It's only now, at the age of 37, that María Vasco — the only female Spanish track & field athlete to have stood on an Olympic podium — has started running. After 27 years devoted to racewalking, the bronze medalist in the 20km walk at the 2000 Sydney Games has decided to retire and now wants to run a marathon -- probably New York next year. She's also bought a bicycle with the idea of taking up the duathlon.
Question. How have the first days of your retirement been?
Answer. It's difficult to take in. Until now I thought I wasn't sufficiently recognized. Sometimes athletes are forgotten a bit, and even more so in the case of walking. They are only talked about when the big events come up. It's even difficult to value an Olympic medal. Occasionally my partner [triathlete Javier Lorente] and my friends tell me: "You ought to value a bit more what you have achieved." I consider myself a humble person; I don't go through life saying I have made history, that I am the only Spanish female athlete who has obtained an Olympic medal.
Q. Do you see a new generation coming through?
A. We are looking at a group of athletes who have to mature. You need to give them time; they will get there. Perhaps a link has been lost; there is a lot of difference between those of us who are going and those coming behind. But to be in the elite you have to work 100 percent and, with the little that we receive, it's difficult. I have been flat out for 20 years. The walk requires you to train twice a day, morning and evening -- there's no other way.
Q. After winning your medal in Sydney you said: "If I have a child, I will tell them not to devote themselves to this." Is that still true?
I am clean. I have known what it's like to be in first place, in fifth and 10th"
A. I train a nine-year-old girl and I love it. I get the feeling that it's me as a little girl. It's natural for her. That statement was said on the spur of the moment. I'm not going to say to her "don't do the walk," even though if I can put a racket in her hand, I am going to do so. But the essential thing is always to do sport, because it gives you values that you won't find in the street or in many other places.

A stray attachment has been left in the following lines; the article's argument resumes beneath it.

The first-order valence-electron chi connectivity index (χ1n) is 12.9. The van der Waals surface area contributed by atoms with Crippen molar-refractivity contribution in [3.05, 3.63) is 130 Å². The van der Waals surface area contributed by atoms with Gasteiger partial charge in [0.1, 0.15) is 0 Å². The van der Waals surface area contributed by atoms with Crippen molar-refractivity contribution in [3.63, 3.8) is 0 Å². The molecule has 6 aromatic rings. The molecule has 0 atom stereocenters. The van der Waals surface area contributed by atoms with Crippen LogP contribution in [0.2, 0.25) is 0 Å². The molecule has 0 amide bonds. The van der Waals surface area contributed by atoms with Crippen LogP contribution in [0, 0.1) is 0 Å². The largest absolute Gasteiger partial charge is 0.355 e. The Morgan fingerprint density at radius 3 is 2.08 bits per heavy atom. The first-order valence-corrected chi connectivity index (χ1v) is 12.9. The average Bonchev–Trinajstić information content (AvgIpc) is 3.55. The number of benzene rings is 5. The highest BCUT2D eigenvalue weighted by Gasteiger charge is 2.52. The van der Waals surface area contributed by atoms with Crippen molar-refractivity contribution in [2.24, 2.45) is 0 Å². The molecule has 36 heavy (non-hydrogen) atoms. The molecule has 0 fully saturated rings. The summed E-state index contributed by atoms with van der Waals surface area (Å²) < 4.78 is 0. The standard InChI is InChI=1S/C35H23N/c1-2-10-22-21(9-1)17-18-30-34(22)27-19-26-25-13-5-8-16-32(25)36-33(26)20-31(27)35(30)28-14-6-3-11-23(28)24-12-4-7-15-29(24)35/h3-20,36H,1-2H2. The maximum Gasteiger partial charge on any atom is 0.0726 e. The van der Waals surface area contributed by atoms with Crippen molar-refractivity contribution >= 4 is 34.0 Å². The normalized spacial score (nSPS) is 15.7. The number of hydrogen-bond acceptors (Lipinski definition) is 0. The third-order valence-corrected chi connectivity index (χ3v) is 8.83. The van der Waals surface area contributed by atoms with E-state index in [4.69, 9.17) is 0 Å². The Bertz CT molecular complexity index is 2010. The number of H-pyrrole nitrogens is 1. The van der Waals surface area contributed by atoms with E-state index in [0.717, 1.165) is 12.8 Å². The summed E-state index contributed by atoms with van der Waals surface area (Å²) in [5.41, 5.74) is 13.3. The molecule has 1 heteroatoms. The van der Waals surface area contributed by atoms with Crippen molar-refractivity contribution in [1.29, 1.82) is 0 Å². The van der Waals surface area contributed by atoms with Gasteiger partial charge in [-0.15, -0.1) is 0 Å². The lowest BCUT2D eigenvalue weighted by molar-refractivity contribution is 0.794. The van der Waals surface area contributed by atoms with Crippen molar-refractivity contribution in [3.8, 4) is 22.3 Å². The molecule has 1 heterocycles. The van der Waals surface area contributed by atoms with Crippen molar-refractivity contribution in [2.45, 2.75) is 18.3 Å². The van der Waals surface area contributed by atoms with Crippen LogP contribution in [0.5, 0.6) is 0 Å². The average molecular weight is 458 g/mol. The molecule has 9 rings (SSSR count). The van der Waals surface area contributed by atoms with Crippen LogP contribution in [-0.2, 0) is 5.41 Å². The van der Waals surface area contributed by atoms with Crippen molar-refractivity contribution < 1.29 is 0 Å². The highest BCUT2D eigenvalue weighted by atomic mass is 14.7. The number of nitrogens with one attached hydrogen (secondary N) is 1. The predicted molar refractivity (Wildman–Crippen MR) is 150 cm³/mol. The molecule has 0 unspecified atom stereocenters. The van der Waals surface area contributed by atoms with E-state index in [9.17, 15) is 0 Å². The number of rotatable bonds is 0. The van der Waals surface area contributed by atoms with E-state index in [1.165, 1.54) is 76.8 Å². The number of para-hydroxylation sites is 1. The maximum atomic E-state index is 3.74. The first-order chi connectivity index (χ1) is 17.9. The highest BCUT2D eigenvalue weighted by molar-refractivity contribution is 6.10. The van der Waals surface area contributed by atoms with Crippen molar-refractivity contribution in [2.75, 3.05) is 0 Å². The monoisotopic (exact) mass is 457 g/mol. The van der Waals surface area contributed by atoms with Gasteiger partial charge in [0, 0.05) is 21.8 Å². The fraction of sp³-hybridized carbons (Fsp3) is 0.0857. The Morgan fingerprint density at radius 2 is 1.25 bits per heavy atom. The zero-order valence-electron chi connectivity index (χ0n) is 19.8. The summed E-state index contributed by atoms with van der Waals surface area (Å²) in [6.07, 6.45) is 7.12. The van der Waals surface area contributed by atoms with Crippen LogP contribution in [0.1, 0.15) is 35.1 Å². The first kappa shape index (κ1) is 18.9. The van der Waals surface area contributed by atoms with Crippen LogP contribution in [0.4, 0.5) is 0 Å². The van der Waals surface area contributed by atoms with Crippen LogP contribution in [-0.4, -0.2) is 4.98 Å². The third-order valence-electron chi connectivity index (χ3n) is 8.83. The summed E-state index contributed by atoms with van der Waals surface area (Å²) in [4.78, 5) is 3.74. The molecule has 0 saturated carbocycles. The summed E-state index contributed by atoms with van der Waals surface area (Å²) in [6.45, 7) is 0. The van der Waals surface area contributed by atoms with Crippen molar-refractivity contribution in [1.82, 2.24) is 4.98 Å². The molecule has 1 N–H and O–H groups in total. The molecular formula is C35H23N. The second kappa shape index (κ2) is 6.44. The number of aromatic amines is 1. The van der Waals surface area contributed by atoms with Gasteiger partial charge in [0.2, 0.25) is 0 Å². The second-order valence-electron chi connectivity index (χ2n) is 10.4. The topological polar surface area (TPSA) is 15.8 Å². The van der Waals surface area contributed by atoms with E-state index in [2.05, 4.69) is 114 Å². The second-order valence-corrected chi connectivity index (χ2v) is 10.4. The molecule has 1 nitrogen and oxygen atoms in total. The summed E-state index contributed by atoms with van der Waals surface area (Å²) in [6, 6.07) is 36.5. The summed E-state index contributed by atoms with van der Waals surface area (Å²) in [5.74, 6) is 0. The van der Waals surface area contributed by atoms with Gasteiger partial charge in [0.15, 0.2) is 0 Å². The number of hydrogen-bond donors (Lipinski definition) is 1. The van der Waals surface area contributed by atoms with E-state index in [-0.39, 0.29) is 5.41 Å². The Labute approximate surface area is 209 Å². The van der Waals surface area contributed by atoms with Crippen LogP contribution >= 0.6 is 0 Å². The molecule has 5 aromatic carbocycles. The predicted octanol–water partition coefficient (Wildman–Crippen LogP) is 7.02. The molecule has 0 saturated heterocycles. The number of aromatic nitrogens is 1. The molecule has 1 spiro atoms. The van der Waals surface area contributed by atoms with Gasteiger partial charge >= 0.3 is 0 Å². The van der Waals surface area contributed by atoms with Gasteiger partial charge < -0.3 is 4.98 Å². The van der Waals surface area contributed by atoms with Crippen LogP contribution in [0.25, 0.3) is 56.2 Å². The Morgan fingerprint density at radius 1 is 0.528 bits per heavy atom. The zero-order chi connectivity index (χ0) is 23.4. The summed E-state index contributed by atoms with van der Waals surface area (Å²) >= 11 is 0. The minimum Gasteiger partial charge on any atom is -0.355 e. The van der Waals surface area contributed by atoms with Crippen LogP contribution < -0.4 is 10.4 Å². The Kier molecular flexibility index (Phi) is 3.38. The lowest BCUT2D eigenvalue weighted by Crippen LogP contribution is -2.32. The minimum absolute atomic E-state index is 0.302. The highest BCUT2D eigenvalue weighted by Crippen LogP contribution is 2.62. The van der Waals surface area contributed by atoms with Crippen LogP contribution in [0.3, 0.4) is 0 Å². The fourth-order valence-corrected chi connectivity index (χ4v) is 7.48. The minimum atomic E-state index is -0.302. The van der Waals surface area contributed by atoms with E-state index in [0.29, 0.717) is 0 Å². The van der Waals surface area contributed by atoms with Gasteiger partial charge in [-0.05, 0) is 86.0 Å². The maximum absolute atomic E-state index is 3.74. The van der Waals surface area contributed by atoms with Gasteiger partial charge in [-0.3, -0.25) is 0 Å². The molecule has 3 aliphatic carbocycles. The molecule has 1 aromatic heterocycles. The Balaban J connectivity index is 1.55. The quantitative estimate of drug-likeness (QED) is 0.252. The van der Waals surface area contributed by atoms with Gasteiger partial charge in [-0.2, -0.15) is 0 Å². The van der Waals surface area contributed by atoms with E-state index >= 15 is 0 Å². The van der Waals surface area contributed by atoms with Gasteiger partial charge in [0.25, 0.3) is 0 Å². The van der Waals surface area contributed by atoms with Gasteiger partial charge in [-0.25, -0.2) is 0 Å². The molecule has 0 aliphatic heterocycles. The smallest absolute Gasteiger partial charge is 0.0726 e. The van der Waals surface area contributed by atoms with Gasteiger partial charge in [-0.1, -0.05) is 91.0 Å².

Q. Have you reached your limits?
A. The person I've always been most scared of is myself. I have distinguished myself as a result of an enormous amount of suffering. And, yes, I have reached the limit because I have competed not at 100 percent, but at 200 percent. Sometimes I've thought: "I wonder if I'm going to end up on the tarmac." I had a terrible time at the Mediterranean Games in Almería. We were dehydrated and we got to the finish line doing zigzags. I finished second. After I got up on the podium, I fainted.
Q. Some, or many, people in this situation have resorted to doping.
A. It's sad. [...] Like many people, I have been disappointed by a lot of athletes on this subject. There have been so many shocks that some people have started saying to my face: "You're doping." But no. I am clean. I have known what it's like to be in first place, in fifth and in 10th. It's very difficult to always be in the medals, but I have persisted. I have always been against doping. It annoys you to know you have been competing against people who doped. My conscience is clear.
Q. But everyone ends up tarnished.
A. In the end they put us all in the same bag. I think that anyone who tests positive has to be suspended for life. Two years is nothing. Still learning their lessons, they continue. It is a shame, they are besmirching the whole of Spanish sport.